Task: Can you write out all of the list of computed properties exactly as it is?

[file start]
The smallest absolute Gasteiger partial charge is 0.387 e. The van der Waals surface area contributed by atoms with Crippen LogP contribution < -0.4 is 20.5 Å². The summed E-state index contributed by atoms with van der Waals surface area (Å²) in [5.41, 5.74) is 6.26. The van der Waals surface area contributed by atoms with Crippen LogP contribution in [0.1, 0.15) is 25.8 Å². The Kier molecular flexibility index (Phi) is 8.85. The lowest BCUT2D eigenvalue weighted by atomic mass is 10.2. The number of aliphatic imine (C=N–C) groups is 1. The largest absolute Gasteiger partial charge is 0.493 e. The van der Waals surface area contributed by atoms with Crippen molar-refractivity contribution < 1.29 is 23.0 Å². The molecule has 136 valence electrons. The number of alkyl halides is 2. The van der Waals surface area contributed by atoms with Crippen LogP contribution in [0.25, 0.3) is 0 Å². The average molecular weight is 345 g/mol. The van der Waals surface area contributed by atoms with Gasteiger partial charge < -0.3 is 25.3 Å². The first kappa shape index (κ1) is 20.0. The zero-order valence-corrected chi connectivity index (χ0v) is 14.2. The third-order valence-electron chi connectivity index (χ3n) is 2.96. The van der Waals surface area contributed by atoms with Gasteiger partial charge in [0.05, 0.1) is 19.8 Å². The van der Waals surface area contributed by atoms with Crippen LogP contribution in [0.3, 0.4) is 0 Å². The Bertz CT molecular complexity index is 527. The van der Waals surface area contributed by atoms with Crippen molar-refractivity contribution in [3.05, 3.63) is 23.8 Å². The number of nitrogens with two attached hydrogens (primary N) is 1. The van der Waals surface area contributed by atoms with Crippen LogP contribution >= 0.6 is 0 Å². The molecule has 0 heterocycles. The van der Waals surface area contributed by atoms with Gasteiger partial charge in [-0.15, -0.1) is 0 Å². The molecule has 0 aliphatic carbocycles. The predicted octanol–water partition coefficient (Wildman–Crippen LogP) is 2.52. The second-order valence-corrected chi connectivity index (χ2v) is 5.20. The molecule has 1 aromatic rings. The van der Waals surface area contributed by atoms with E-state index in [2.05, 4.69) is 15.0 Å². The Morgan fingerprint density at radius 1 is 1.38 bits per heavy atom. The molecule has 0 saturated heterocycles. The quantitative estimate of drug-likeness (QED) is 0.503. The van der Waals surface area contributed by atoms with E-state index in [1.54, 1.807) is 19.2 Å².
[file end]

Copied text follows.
The smallest absolute Gasteiger partial charge is 0.387 e. The van der Waals surface area contributed by atoms with Crippen LogP contribution < -0.4 is 20.5 Å². The summed E-state index contributed by atoms with van der Waals surface area (Å²) in [5.41, 5.74) is 6.26. The van der Waals surface area contributed by atoms with Crippen LogP contribution in [0.1, 0.15) is 25.8 Å². The Kier molecular flexibility index (Phi) is 8.85. The lowest BCUT2D eigenvalue weighted by atomic mass is 10.2. The number of aliphatic imine (C=N–C) groups is 1. The largest absolute Gasteiger partial charge is 0.493 e. The van der Waals surface area contributed by atoms with Crippen molar-refractivity contribution < 1.29 is 23.0 Å². The molecule has 136 valence electrons. The number of alkyl halides is 2. The van der Waals surface area contributed by atoms with Crippen LogP contribution in [0.25, 0.3) is 0 Å². The average molecular weight is 345 g/mol. The van der Waals surface area contributed by atoms with Gasteiger partial charge < -0.3 is 25.3 Å². The first kappa shape index (κ1) is 20.0. The zero-order valence-corrected chi connectivity index (χ0v) is 14.2. The third-order valence-electron chi connectivity index (χ3n) is 2.96. The van der Waals surface area contributed by atoms with Gasteiger partial charge in [0.05, 0.1) is 19.8 Å². The van der Waals surface area contributed by atoms with Crippen LogP contribution in [0.3, 0.4) is 0 Å². The Bertz CT molecular complexity index is 527. The van der Waals surface area contributed by atoms with Crippen molar-refractivity contribution in [3.05, 3.63) is 23.8 Å². The number of nitrogens with two attached hydrogens (primary N) is 1. The van der Waals surface area contributed by atoms with Crippen LogP contribution >= 0.6 is 0 Å². The molecule has 0 heterocycles. The van der Waals surface area contributed by atoms with Gasteiger partial charge in [-0.15, -0.1) is 0 Å². The molecule has 0 aliphatic carbocycles. The predicted octanol–water partition coefficient (Wildman–Crippen LogP) is 2.52. The second-order valence-corrected chi connectivity index (χ2v) is 5.20. The molecule has 1 aromatic rings. The van der Waals surface area contributed by atoms with E-state index in [2.05, 4.69) is 15.0 Å². The Morgan fingerprint density at radius 1 is 1.38 bits per heavy atom. The molecule has 0 saturated heterocycles. The quantitative estimate of drug-likeness (QED) is 0.503. The van der Waals surface area contributed by atoms with E-state index in [1.54, 1.807) is 19.2 Å².